The House Energy and Commerce Committee’s subpanel on Oversight and Investigations said it contacted every insurance company involved in the federal marketplace, and based its data on people who had paid by April 15. The committee said it found only 2.45 million had paid for coverage through the federal marketplace at that time. Many enrollees still have time to make their first month’s payment after the enrollment surge earlier this month, so the committee said it would ask insurance companies to update its numbers again by May 20…. House Majority Leader Eric Cantor (R-Va.) challenged President Obama to have HHS release its own data if the numbers are in dispute.

5.) “Challenges face US as Obamacare sign-ups move to Year 2,” says Alex Wayne at Bloomberg:

The push to sign up people for Obamacare won’t get any easier in Year 2. The Obama administration needs to improve everything from customer service to Spanish-language outreach if it’s to parlay a functioning website and recent enrollment momentum into even more Americans with health coverage, supporters said.

“Adding new people — the marginal enrollment — only gets harder and harder,” George Brandes, director of health-care programs at tax preparer Jackson Hewitt, said in a telephone interview. “For whatever reason these people sat on the fence. This is no longer the low-hanging fruit.”

The administration faces challenges to reach those potential customers, supporters of the health-care law said. The enrollment period for 2015 begins Nov. 15 and is just three months, half as long as this year. The federal government may not have as much money to spend on advertising or on groups that help people sign up. Negative ads and speeches about the law from Republicans leading up to Nov. 4 congressional elections may confuse uninsured Americans, deterring enrollment. The law’s supporters say the Obama administration can take steps unilaterally, without the help of Congress, to boost participation. The Spanish-language health-exchange websites still lag behind English versions.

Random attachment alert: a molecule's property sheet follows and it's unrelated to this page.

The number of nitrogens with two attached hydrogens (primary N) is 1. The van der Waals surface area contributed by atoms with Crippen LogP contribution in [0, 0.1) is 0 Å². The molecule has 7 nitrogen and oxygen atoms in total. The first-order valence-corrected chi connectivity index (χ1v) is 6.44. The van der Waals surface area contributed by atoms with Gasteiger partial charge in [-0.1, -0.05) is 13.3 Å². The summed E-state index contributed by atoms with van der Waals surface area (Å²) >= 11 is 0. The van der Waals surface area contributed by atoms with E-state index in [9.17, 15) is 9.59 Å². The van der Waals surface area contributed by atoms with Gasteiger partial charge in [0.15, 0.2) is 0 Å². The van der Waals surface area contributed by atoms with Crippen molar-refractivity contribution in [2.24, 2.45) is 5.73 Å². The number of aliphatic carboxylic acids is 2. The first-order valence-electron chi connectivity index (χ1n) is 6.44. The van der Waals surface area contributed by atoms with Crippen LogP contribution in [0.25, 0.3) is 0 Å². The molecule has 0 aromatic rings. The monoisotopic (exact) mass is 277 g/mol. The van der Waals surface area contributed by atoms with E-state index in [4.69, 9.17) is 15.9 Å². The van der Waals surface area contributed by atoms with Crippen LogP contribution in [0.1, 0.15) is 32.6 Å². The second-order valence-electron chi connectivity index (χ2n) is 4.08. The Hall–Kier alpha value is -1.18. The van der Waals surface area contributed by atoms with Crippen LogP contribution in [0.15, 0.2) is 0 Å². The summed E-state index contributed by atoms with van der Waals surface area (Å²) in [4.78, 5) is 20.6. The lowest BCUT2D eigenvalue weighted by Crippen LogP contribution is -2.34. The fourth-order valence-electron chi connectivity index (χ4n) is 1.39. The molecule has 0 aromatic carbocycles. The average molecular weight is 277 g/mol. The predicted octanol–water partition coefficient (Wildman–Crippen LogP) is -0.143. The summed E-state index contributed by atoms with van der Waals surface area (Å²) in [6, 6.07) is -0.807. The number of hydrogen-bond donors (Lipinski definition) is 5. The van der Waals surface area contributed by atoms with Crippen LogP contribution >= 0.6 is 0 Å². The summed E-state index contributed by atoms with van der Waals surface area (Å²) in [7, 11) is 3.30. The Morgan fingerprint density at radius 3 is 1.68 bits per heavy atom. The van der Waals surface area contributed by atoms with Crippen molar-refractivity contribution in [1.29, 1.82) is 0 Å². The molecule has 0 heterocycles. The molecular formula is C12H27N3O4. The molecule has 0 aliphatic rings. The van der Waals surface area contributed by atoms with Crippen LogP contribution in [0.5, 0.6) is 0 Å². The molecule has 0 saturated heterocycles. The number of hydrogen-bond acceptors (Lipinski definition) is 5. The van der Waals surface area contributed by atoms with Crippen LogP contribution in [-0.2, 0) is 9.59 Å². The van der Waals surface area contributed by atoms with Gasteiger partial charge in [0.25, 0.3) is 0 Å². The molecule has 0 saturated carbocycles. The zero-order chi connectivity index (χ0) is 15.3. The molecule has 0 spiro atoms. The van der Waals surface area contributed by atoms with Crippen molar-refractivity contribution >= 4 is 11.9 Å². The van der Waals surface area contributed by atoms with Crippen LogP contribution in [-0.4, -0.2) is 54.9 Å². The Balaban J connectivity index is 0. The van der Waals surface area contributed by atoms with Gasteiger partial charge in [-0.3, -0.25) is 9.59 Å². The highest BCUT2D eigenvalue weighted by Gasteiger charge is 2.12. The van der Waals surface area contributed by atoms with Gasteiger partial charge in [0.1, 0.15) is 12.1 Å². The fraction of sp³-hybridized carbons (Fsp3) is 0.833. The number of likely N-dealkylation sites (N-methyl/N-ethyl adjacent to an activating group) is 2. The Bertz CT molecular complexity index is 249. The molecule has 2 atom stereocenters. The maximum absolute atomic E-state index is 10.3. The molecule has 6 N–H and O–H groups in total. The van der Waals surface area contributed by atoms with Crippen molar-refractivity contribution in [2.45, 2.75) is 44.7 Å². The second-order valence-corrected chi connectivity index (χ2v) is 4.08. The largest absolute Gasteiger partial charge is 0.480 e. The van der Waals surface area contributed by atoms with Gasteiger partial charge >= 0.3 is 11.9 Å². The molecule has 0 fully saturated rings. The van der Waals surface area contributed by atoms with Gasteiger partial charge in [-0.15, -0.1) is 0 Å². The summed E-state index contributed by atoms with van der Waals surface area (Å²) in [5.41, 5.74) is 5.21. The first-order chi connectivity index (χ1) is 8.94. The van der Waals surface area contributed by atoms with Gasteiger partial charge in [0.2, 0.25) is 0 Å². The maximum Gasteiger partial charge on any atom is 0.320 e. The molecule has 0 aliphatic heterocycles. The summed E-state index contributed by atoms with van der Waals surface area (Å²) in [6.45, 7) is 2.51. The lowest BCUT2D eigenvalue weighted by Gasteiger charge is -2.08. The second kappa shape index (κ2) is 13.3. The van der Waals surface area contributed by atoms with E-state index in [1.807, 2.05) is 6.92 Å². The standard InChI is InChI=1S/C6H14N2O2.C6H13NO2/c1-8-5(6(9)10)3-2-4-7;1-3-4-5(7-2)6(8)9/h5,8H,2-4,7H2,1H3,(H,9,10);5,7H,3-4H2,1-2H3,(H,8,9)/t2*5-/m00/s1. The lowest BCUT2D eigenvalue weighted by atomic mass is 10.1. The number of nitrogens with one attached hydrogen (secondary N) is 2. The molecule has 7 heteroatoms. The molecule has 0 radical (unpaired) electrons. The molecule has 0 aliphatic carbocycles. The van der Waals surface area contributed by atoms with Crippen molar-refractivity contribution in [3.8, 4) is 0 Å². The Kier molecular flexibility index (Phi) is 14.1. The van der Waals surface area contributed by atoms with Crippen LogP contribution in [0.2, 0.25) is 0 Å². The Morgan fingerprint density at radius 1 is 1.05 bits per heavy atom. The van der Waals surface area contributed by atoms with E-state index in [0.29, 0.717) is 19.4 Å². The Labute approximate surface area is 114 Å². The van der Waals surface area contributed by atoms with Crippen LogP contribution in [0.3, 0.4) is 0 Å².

6.) On Friday CMS released a document, referenced in the tweet above, on “Special Enrollment Periods and Hardship Exemptions for Persons Meeting Certain Criteria”: “This guidance provides information related to three types of special enrollment periods (SEPs) for persons seeking to enroll in qualified health plans (QHPs) through the Federally-facilitated Marketplace (FFM). State-based Marketplaces (SBMs) are encouraged to adopt similar special enrollment periods. The document also contains information about two hardship exemptions available for eligible consumers in FFM and SBM states.” Read the whole thing here.

7.) “Housing and Urban Development Department will be investigated for involvement in Obamacare promotion,” reports the Washington Examiner. The government accountability group Cause of Action “requested the investigation in April, the Hill reported. HUD’s inspector general notified the group of its decision to investigate on Friday.”

8.) For a look at some of the people affected by Obamacare, check out these pieces: “Faces of the Affordable Care Act,” “Even with Obamacare, many Latinos still seek treatment in Mexico,” and “Some Obamacare enrollees emboldened to leave jobs, start businesses.”

9.) George Will looks at “Obamacare’s Doom”:

 [On Thursday at the DC Circuit Court of Appeals, Obama] can hear an argument involving yet another constitutional provision that evidently has escaped his notice. It is the origination clause, which says: “All bills for raising revenue shall originate in the House of Representatives; but the Senate may propose or concur with amendments as on other bills.” The ACA passed the Senate on a party-line vote, and without a Democratic vote to spare… What will be argued on Thursday is that what was voted on — the ACA — was indisputably a revenue measure and unquestionably did not originate in the House, which later passed the ACA on another party-line vote. This case comes from Matt Sissel, an Iowa artist and small-business owner who is represented by the Pacific Legal Foundation, which litigates for limited government….